Falcons stadium site plan in flux
by The Associated Press
July 25, 2013 12:12 AM | 1124 views | 1 1 comments | 4 4 recommendations | email to a friend | print
ATLANTA — Attention is shifting to a second site for a stadium that would be the new home for the Atlanta Falcons.

A deadline to buy two churches on the stadium’s preferred site is just over a week away, and no deal with the congregations has been reached.

A Georgia World Congress Center Authority committee will vote Wednesday on a measure involving the second site, The Atlanta Journal-Constitution reported.

The committee plans to decide whether to ask the state to give the Falcons permission to begin “due diligence work” on the alternative site to determine whether it’s suitable to build the $1 billion stadium. That site is a half-mile north of the Georgia Dome.

Officials continue to negotiate with the churches near the preferred site, south of the Georgia Dome.

An Aug. 1 deadline looms for reaching a deal with Mount Vernon Baptist and Friendship Baptist churches to build on the preferred site just south of the Dome. But the Falcons said Tuesday the development does not mean negotiations with the churches have been abandoned.

“I would characterize this move as being one of prudence,” said Kim Shreckengost, executive vice president of AMB Group, the Falcons’ parent company. “We felt it was in our best interests and consistent with the agreement with the (GWCCA) to go ahead and start looking at the north site.”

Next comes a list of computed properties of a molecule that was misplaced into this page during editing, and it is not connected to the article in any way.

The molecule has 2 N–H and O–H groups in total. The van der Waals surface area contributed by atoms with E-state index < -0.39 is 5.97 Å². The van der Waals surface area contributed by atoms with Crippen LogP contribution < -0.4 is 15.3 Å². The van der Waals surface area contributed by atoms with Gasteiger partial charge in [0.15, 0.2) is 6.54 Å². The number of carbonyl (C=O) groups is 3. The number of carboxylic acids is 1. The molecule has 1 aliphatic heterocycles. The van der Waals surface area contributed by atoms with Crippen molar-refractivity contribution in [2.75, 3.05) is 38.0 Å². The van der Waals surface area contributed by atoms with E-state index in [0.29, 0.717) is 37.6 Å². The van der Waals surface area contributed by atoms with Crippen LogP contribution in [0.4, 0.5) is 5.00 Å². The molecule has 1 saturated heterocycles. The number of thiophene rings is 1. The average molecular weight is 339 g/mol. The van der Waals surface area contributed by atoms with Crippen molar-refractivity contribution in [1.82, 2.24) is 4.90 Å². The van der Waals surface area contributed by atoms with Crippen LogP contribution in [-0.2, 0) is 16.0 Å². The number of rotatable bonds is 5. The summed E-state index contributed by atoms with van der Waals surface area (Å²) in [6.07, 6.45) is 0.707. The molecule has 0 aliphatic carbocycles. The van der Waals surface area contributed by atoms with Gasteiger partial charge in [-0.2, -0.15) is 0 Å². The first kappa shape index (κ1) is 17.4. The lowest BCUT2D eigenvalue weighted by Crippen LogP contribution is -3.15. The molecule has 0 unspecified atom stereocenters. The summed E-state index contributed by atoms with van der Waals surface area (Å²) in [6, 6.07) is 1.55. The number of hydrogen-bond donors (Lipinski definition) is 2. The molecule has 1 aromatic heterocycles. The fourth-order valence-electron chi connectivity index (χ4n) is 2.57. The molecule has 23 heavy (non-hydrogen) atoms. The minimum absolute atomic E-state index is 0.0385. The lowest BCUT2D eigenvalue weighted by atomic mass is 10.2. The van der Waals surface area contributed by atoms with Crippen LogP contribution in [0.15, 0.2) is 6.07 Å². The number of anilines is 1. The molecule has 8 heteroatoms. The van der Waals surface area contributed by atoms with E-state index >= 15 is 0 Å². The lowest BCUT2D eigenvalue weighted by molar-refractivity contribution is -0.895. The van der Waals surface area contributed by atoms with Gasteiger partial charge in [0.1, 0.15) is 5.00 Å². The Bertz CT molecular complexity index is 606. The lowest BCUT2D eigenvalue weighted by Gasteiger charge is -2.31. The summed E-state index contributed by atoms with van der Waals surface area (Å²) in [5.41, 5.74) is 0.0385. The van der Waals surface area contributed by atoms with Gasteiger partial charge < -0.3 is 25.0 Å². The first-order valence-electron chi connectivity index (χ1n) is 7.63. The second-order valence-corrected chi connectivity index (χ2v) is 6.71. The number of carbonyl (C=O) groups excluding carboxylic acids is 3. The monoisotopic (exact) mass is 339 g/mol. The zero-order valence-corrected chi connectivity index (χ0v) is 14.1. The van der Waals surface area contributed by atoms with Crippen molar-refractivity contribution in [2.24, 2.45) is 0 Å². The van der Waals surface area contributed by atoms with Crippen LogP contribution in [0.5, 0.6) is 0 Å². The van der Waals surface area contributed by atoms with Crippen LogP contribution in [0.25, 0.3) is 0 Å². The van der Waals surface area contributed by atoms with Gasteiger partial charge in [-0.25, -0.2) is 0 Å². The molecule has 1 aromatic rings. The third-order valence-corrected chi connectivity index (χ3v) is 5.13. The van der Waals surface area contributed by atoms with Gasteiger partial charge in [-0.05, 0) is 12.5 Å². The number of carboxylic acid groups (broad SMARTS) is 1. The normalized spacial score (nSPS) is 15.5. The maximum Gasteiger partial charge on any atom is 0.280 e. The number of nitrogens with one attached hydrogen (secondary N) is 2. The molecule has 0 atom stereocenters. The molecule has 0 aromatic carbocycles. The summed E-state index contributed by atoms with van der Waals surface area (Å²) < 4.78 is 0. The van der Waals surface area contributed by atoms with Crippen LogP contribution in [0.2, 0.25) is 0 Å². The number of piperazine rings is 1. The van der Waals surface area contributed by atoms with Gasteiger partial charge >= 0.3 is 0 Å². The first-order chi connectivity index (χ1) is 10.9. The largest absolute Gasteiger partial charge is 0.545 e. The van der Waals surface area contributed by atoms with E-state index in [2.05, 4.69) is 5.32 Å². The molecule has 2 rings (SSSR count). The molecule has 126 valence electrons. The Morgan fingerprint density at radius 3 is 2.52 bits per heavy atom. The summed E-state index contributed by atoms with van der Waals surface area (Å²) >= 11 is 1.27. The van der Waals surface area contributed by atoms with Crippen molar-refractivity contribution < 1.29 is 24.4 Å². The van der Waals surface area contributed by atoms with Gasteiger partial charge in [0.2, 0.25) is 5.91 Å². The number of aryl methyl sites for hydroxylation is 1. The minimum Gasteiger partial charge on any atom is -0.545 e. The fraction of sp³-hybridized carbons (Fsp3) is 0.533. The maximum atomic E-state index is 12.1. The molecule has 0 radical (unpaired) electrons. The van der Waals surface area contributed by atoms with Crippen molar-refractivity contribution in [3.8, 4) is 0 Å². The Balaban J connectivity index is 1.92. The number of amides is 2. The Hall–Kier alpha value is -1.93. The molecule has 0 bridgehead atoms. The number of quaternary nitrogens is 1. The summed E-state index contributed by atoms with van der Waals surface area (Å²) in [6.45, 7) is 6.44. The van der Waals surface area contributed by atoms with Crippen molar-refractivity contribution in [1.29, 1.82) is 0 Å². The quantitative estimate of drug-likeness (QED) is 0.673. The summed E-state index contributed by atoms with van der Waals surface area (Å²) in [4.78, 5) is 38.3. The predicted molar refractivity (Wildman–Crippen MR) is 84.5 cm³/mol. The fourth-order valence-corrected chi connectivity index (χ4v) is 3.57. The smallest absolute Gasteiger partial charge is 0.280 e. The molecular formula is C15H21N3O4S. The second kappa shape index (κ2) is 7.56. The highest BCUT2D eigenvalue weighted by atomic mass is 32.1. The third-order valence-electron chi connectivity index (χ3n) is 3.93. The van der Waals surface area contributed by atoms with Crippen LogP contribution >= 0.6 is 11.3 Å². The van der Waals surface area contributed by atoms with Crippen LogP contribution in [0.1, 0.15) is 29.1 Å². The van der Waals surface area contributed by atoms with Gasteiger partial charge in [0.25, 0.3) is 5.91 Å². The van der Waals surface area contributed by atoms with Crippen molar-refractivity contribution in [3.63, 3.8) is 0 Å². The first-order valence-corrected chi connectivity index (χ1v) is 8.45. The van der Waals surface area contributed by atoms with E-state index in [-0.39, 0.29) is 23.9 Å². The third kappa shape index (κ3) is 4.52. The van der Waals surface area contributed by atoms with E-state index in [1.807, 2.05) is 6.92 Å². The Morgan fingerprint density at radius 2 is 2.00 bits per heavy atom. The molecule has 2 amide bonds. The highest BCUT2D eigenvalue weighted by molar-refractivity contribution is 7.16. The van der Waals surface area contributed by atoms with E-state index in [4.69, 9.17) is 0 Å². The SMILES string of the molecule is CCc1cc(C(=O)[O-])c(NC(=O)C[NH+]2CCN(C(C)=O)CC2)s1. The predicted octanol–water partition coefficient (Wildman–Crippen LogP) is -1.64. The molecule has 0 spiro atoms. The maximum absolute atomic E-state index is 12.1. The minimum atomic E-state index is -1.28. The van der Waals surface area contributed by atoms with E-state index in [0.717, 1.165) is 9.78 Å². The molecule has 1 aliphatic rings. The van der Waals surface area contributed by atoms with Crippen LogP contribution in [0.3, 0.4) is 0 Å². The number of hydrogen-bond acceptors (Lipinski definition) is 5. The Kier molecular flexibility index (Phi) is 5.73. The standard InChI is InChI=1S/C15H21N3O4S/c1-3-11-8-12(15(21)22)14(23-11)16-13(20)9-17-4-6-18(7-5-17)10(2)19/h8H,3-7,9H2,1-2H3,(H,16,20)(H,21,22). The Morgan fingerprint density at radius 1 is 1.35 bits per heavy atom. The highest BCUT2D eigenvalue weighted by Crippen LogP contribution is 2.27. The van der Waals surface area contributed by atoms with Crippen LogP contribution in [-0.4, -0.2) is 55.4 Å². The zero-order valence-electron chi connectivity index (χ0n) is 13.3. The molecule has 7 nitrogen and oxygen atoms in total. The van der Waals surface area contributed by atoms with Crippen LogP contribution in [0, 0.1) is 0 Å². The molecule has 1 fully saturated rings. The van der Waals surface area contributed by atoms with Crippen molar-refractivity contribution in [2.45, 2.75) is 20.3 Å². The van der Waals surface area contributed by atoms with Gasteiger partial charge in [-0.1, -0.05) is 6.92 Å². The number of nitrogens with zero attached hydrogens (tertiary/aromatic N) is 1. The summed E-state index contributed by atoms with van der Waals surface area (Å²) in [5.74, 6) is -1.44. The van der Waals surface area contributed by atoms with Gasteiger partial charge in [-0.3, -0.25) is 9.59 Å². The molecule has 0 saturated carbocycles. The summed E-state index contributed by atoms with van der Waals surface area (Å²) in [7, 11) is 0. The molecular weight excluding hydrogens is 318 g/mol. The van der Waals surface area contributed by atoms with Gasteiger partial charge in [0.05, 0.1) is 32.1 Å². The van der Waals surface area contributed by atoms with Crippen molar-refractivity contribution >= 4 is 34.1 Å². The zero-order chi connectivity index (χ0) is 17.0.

The Falcons originally favored the north site, near the intersection of Northside Drive and Ivan Allen Jr. Boulevard. But the state and city preferred the south location near Northside and Martin Luther King Jr. Drive, and the Falcons consented.

Both churches have been prominent in Atlanta history.

The late Mayor Maynard Jackson’s father once preached at Friendship Baptist, a congregation which dates to the early days of the American Civil War.

When Friendship Baptist formally organized in 1866, members say it became Atlanta’s first independent black Baptist congregation. Without any property of their own, congregants initially worshipped in a train boxcar shipped in from Tennessee.

Morehouse College housed classes in the congregation in 1879 and Spelman began in the church’s basement two years later.

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Bob Bummer
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July 25, 2013
But Atlanta's Mayor doesn't like the second site. Waah
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